FC United are hoping to start building work on their controversial new £4.6m stadium by this summer, we can reveal.
Bosses at the rebel club, formed in protest at the Glazer family’s ownership of Manchester United, want to be in the 5,000-capacity Moston development in time for the 2013/14 season.
And they believe ground could be broken before the end of Spring after they edged closer to their funding target.
FC, who currently play at Bury’s Gigg Lane, need to show that they have the money in place before building work can begin.
Of the £4.6m total, £1.6m will come from a community share scheme.
Last month we reported that the club was £200,000 short of the share scheme mark but this has now been reduced to about £80,000, club officials say.
A further £250,000 has been raised via a development fund with an additional £550,000 secured in the form of a grant from Manchester council.
About £300,000 will come from a collection of other grants while £1.4m is subject to funding from Sport England and the Football Foundation, with a decision expected by the end of March.
That takes the total to £4.1m – and last month we told how the town hall would step in with a £500,000 loan to make up the rest if necessary.
But FC bosses remain hopeful they can raise the additional amount themselves. Manchester council also handed over £200,000 for feasibility studies.
FC’s general manager, Andy Walsh, said: "The funding is coming together as planned and we are looking forward to beginning work in either late spring or early summer."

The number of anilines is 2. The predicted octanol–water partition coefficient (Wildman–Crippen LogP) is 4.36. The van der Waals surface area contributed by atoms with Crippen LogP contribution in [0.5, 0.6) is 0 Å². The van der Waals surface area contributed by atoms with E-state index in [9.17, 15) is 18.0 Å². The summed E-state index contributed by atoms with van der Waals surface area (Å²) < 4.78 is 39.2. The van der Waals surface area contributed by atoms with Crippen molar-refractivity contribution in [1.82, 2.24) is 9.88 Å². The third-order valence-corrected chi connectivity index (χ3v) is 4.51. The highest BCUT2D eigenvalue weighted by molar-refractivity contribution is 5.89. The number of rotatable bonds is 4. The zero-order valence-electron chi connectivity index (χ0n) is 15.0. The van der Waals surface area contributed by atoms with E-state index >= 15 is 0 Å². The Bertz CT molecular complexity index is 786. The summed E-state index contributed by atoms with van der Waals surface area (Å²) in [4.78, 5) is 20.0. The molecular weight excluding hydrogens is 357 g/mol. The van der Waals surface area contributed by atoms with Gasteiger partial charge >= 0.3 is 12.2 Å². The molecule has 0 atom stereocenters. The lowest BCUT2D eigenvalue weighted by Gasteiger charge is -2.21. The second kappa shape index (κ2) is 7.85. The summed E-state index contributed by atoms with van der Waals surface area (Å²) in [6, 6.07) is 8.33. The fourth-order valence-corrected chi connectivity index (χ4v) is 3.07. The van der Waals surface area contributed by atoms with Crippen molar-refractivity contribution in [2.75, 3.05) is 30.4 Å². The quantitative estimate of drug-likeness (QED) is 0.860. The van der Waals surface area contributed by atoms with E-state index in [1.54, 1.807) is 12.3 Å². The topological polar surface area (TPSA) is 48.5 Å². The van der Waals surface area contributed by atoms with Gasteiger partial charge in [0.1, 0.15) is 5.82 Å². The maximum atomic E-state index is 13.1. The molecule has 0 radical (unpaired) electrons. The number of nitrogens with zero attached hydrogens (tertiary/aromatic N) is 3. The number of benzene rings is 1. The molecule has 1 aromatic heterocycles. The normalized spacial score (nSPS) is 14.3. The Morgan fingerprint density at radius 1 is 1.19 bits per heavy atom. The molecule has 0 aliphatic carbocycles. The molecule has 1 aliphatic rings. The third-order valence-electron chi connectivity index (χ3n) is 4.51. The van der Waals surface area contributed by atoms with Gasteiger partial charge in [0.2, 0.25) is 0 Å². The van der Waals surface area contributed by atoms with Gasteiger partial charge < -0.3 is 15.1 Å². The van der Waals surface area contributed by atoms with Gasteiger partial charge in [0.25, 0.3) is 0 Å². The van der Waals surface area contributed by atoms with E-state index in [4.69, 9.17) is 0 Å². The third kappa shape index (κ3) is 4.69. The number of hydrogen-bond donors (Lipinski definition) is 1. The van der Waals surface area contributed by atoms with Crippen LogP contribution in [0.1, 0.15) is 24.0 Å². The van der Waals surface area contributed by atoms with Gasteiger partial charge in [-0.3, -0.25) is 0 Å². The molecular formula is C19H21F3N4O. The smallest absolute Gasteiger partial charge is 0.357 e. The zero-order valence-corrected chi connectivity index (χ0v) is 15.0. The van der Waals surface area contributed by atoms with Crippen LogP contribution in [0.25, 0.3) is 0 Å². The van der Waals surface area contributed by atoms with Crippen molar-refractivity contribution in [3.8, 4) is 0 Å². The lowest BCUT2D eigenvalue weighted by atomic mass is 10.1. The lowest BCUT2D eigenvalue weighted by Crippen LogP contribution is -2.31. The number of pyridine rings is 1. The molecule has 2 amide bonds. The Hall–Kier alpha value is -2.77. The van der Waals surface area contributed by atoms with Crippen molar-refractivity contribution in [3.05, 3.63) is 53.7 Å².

The site is currently leased from Manchester council by Moston Juniors FC.
They will be given new pitches inside the development, which includes a public medical room which will be managed by club physiotherapists.
Formed in 2005, FC United currently play in the seventh tier of English football and this season have been averaging crowds of about 1,800.
Campaigners have protested against the stadium being built on what they see as a precious green space.
They also say an existing covenant on the land prohibits it for being used for such a purpose and are worried the stadium will bring an increase in anti-social behaviour and traffic problems.
One of the campaigners, Mike Patillo, pointed out that the club were still to complete the legal formalities.
He said: "They need a section 106 agreement which they haven’t got and until then they cannot build anything."
Exclusive by Mike Keegan February 27, 2012